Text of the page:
When we came to Lake Faguibine there was a big meeting with all of the community leaders there. One of them made a rousing appeal to me that I will always remember. He said: 'I am an orphan of this dead lake because I lived and flourished by the lake when it was a wonderful place for fishermen and farmers and pastoralists. He turned out to be one of the foremost Touareg people of the region (from a 2008 diary entry by Jan Egeland, then UN Secretary-General's Special Adviser on conflict, and currently head of the Norwegian Refugee Council, quoted by IRIN).
Lake Faguibine in northern Mali is dry and has been since the 1970s.
The Lake Faguibine System, four interlinked lakes 80 km west of Timbuktu, was historically one of Mali's most fertile areas. But over seven years, droughts in the 1970s dried up the lakes.
Then sand filled the channels connecting the lakes to the River Niger, with the result that when rain finally returned the water could no longer reach the lakes. The region's prosperity evaporated along with the water.
In the past, during prolonged rainfall in the Fouta Djallon highlands in Guinea, the river flooded and forced water to flow through two channels into the lake.
Unfortunately, climate change has led to erratic rainfall patterns as well as the advance southward of the Sahara desert. Sand dunes block parts of the channels, thereby preventing the replenishment of the lake. Upstream, people use the water for large-scale irrigation and to produce hydropower. All these factors combine to deprive Lake Faguibine of much needed water.
With only 3.8 percent of Mali having arable land, one can understand the benefits that a restored lake could bring.
At the request of the Government of Mali, UNEP in 2008 began implementing a project to rehabilitate the Lake Faguibine ecosystem.
It followed UNEP’s successful ecosystem rehabilitation of the Iraqi Marshlands, the world’s largest wetland ecosystems.
The Lake Faguibine ecosystem restoration project involved sensitizing communities upstream and downstream on the need to regulate and preserve the water flow in the Niger and its channels. It aimed to re-flood the lake’s 600 square kilometres in order to restore its vital ecosystems (fish catches were once estimated at 5,000 tons annually), boosting the livelihoods of local fishermen, reviving agriculture along the lakeside, and providing food to thousands of people as well as migratory waterbirds.
Expected outputs were:
- Improved livelihoods of about 200,000 mainly nomadic people living in the area
- A lifeline for thousands of migratory water birds restored
- Increased availability of drinking water for humans and livestock; improved groundwater resources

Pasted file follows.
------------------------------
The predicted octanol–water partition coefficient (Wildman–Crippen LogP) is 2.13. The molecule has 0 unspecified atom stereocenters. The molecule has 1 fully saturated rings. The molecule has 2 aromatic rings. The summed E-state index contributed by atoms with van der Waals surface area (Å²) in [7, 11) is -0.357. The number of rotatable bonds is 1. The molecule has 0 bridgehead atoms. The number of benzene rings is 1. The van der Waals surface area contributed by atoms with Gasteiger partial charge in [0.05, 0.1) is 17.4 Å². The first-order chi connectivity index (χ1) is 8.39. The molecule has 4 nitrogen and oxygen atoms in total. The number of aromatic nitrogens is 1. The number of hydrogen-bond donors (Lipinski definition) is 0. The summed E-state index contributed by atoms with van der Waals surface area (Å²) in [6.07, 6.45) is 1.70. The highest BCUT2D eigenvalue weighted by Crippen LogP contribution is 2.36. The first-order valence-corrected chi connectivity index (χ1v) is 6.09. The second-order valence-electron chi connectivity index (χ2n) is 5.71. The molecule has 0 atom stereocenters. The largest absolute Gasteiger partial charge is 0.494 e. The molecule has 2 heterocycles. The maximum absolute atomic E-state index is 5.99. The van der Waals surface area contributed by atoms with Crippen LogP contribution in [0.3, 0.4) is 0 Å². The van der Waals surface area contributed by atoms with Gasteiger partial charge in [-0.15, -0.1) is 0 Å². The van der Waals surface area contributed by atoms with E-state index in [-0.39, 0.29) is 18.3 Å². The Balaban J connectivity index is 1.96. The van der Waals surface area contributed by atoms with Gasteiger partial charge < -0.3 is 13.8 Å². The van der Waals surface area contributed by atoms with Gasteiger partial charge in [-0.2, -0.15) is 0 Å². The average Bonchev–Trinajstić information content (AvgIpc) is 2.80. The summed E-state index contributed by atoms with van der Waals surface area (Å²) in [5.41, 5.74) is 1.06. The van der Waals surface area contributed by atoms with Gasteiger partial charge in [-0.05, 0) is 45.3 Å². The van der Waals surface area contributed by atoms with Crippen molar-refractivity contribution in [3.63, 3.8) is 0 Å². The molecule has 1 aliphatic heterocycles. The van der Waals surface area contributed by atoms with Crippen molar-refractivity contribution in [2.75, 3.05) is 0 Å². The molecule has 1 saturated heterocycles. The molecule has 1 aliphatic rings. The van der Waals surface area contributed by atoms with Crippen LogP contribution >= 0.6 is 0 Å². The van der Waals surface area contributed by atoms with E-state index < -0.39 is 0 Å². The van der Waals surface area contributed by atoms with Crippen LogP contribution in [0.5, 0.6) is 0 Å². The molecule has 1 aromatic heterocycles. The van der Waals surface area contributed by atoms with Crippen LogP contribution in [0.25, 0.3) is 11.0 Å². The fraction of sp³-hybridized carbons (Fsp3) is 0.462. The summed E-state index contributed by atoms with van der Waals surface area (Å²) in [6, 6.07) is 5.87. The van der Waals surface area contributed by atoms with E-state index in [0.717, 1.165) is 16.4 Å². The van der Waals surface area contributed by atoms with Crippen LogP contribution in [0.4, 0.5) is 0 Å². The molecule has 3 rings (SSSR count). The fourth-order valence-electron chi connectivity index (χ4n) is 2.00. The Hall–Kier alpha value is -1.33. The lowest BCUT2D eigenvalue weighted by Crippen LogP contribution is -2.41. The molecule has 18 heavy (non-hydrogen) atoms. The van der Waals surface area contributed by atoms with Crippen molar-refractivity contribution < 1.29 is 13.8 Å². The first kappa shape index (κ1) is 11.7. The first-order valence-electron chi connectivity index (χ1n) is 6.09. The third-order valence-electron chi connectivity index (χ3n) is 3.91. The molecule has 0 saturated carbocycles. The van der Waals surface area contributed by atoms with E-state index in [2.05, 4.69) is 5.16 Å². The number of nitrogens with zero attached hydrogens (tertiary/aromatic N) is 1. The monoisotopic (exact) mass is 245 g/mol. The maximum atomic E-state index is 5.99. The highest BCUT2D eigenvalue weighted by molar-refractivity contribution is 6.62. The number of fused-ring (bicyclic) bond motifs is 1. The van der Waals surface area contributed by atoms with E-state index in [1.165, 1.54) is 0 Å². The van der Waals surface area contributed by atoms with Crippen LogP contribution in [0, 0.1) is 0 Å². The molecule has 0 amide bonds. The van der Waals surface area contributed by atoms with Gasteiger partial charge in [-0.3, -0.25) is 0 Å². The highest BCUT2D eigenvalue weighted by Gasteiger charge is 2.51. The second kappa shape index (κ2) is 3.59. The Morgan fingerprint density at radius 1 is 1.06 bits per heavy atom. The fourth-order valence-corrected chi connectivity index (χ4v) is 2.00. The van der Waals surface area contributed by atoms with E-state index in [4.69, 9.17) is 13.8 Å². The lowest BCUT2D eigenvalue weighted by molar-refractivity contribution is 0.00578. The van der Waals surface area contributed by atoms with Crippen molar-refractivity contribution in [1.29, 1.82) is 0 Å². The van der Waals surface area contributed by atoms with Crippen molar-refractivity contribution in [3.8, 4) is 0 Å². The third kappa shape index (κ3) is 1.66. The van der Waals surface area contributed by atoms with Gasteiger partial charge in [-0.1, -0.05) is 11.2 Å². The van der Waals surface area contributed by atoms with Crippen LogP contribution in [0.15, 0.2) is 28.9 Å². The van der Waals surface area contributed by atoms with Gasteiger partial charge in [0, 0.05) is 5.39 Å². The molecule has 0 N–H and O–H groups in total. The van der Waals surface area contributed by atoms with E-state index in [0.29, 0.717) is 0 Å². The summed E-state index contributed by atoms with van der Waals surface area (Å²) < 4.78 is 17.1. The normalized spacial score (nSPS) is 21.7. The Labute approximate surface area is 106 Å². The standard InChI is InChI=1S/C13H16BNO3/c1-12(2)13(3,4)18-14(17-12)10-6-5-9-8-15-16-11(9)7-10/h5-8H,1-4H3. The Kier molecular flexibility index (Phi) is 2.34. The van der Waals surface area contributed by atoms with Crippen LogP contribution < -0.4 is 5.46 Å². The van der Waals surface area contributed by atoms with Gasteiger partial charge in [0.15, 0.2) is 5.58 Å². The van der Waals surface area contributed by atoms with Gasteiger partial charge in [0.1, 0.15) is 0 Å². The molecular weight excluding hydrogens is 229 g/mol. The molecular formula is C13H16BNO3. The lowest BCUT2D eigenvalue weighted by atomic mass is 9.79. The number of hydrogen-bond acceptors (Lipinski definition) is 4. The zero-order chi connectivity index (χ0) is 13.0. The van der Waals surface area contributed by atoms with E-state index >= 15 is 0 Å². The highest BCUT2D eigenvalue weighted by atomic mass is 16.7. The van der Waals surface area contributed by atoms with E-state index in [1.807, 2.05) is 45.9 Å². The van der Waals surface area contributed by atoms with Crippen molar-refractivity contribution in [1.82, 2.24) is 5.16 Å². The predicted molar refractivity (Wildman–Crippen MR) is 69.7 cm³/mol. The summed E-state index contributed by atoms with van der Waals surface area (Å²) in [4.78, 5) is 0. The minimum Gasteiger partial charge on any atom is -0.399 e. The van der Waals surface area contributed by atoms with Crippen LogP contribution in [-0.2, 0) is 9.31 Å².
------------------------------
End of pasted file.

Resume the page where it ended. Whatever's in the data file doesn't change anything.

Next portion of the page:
- Enhanced local sustainable natural resource management
- Water transport benefits to the local economy.
Implementation of the project has faced challenges mainly due to the difficult security situation since 2011.
However, with additional funding from the West African Economic and Monetary Union (UEMOA) of $5.23 million, UNEP is reviving the project to take into account the new situation.
The reformulated project (around $40 million when fully funded) integrates the original scheme into a broader programmatic intervention led by the United Nations, and will address both infrastructure development and socioeconomic interventions, including improving livelihoods. The UNEP component will focus on environmental sustainability by looking at the health and productivity of the lake’s ecosystems.
The United Nations Multidimensional Integrated Stabilization Mission in Mali (MINUSMA), established in April 2013, provides security in the country and is contributing to peace.
According to the Government of Mali, the security situation could also be greatly alleviated if the lake’s ecosystem were restored and development projects implemented in the region.
United Nations efforts to date
In December 2009 the World Food Programme reported on the success of a UNEP-supported food-for-work programme which opened up the water channels – for a while at least.
It quoted local engineer Mohamed Touré, as saying: “The soil around the lake is very fertile and spongy; the water can spread for 5km. This means the farmers here don’t need tractors or fertilizer, they can simply plant a seed like a tree and the plant will just grow – this is true for thousands and thousands of hectares."
Interviewed in 2009 by UNEP expert Levis Kavagi, retired Col Tidiani Ascofare, the man leading the Government’s efforts to restore Lake Faguibine’s ecosystem at the time, said: ‘’In 2006, only 100 hectares of land around the lake was farmed. This year  it will be more than 20,000 hectares.
People are certain that if they only had reliable water sources they could again turn this parched region into Mali's bread basket. On the bed of the old lakes they still have a lot of agriculture, but of course it's only a matter of time before it all dries up, and then it's the end for all the nomadic and pastoral societies in this area,said Egeland in his 2008 diary.
Lake Faguibine encapsulates the challenges faced in many other parts of the world where ecosystems are coming under increasing pressure due to climate change, conflict and rapid population growth, among others.